You will be redirected back to your article in seconds
Skip to main content

Hohenstein Accredited for GMO Testing of Organic Cotton

Testing provider Hohenstein is one of the 14 labs that are permitted to test for genetic modifications (GMOs) in organic cotton, according to the ISO/IWA 32:2019 protocols.

The protocol was developed by the International Organization for Standardization (ISO) as an International Workshop Agreement (IWA) on the initiative of Global Organic Textile Standard (GOTS), Organic Cotton Accelerator (OCA) and Textile Exchange. The aim was to apply an official, standardized GMO testing protocol for textiles from organic cultivation. According to this standard, all organic cotton must be free of genetically modified seeds, as well as chemical pesticides and fertilizers.

Hohenstein noted that the complex and extended nature of the textile supply chain conceivably causes some contamination of organic cotton. The problem arises when genetically modified or contaminated cotton is mislabeled as “organic.” With consumers willing to pay more for organic products, tested guarantees have become even more critical, Hohenstein said.

Going beyond the seed level, the Hohenstein method is a molecular biological detection system for genetically modified cotton at all critical points along the entire value chain–from raw cotton and yarn to fabric and finished end products. The screening allows complete traceability through the entire textile chain with clear statements about GMO-free cotton or textiles.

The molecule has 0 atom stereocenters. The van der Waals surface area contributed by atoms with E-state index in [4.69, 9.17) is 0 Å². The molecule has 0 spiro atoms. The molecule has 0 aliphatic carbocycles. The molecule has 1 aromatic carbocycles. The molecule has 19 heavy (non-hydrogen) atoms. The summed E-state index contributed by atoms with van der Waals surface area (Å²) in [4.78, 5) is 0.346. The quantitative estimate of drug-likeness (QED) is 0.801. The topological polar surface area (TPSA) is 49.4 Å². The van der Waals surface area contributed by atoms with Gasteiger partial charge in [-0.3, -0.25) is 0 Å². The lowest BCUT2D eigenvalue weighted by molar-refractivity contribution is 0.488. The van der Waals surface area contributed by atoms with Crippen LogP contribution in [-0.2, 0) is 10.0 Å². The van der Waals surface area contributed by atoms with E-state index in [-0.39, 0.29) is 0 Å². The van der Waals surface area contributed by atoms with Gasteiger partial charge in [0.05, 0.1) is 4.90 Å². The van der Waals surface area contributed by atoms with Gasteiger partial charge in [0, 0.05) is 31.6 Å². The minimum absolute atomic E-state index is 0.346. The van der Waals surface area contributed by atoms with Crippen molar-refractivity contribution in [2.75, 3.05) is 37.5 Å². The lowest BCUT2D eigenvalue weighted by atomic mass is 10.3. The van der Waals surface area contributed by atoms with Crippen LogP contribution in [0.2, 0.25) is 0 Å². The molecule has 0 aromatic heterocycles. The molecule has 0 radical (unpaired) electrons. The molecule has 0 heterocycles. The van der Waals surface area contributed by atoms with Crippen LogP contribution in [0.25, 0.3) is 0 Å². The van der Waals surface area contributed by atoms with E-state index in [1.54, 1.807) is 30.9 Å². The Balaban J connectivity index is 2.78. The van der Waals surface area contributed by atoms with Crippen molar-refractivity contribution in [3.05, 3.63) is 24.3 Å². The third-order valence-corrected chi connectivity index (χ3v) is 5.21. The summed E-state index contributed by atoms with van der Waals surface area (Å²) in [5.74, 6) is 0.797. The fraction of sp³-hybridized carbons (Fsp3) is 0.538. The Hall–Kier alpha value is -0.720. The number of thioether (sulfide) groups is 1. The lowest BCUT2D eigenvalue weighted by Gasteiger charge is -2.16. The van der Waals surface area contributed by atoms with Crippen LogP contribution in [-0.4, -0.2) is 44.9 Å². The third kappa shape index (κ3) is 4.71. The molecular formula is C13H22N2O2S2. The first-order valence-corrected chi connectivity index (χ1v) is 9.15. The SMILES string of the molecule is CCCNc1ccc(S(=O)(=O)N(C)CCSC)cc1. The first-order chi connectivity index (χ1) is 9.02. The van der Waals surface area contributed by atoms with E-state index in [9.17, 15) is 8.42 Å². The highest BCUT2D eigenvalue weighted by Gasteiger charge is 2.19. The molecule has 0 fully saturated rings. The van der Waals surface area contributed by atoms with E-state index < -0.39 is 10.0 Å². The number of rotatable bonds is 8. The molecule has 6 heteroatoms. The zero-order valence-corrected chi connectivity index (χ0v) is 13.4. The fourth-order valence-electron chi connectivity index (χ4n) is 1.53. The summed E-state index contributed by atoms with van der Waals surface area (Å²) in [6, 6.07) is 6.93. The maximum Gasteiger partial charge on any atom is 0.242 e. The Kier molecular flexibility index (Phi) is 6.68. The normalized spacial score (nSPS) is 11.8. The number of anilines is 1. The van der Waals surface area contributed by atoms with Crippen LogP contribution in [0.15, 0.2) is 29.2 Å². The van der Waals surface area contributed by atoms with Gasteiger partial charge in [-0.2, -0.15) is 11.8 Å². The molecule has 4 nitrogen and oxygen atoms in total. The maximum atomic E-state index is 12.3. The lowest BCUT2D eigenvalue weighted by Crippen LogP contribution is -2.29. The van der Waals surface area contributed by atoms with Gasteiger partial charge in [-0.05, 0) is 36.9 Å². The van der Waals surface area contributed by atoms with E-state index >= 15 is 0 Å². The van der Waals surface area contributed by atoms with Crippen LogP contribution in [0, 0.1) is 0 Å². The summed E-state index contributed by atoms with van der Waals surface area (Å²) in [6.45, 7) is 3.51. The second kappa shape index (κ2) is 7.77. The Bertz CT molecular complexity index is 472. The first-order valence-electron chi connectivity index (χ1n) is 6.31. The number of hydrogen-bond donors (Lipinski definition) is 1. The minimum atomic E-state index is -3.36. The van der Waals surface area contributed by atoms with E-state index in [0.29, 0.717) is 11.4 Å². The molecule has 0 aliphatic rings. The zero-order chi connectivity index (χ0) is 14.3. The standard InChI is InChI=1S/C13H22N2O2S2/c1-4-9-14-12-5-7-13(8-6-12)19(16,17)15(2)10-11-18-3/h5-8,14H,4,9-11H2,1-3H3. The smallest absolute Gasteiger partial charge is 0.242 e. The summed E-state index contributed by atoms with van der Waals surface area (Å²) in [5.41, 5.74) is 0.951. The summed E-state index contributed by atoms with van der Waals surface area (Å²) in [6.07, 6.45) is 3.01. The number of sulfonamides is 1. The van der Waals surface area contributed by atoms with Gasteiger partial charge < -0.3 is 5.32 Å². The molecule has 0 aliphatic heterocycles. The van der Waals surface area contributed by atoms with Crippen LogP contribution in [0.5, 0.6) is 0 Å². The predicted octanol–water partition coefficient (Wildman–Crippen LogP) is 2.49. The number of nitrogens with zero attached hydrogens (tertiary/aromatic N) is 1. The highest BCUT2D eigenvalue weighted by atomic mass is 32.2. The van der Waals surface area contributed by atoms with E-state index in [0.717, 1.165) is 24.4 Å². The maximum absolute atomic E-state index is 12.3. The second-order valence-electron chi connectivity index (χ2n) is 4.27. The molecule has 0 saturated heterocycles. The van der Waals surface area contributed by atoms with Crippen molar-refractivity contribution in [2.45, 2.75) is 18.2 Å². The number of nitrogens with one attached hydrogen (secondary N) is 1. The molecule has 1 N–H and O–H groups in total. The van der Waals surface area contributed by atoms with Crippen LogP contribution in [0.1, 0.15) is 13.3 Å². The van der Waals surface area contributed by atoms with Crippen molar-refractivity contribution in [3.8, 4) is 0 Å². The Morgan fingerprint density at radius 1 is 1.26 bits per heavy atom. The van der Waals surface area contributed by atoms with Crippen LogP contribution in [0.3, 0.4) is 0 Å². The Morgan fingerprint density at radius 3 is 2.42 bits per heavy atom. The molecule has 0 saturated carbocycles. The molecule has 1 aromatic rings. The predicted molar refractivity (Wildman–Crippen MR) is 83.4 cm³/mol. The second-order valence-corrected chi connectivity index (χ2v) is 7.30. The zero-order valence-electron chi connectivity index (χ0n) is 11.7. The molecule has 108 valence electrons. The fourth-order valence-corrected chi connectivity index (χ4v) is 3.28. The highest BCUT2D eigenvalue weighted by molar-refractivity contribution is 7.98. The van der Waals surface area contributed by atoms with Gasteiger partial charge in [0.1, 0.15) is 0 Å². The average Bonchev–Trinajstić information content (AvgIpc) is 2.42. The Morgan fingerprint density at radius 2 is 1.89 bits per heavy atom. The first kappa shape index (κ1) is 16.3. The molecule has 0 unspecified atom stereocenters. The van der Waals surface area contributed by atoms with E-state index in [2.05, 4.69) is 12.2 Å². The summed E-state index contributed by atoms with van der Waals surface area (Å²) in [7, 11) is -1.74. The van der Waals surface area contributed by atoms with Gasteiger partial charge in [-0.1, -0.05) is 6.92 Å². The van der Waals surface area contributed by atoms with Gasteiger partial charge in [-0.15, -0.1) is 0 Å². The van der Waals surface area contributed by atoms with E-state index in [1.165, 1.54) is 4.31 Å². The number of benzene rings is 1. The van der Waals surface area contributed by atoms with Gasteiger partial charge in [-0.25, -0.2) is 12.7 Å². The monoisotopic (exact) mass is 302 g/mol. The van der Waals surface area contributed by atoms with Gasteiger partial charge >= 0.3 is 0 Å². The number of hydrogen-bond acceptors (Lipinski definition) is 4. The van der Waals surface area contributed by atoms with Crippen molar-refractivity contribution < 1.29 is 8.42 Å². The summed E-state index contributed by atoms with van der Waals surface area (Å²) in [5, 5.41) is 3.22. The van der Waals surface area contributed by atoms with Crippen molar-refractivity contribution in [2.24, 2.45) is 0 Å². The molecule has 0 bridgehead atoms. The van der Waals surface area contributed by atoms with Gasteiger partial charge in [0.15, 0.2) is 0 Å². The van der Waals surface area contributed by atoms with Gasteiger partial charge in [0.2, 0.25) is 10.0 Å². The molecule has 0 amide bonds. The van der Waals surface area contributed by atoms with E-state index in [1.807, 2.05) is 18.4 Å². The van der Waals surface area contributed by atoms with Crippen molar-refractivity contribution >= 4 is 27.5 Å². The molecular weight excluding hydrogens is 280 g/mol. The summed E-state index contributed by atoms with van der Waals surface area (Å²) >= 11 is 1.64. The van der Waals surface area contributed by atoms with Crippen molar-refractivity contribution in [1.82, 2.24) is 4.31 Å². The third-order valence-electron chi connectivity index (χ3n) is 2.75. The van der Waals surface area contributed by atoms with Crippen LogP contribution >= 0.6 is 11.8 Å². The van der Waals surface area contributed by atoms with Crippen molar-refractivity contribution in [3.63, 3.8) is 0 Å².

As a member institute of the Oeko-Tex Association, Hohenstein also screens textiles for GMOs as part of the Standard 100 by Oeko-Tex certification. If the requirements are met, the articles can be advertised with claims of “organic cotton,” “biological cotton” or “GMO not detectable.”

Hohenstein GMO testing is a two-step process. The sample is shredded and the cotton fibers are broken down mechanically and enzymatically. The genetic material (DNA) is isolated from the fiber and purified in a multistage process.

A genetic modification exists if specific target sequences are present in the DNA. Sequence differences are found with molecular-biological detection. Control reactions are used to detect unmodified cotton DNA and to exclude false-negative results.

With more than 40 offices and laboratories worldwide, Hohenstein is an international testing partner in the textile industry. Hohenstein’s research centers around the interaction between textiles, humans and the environment. It is certified by the U.S. Consumer Products Safety Commission as a third-party, independent laboratory for compliance verification.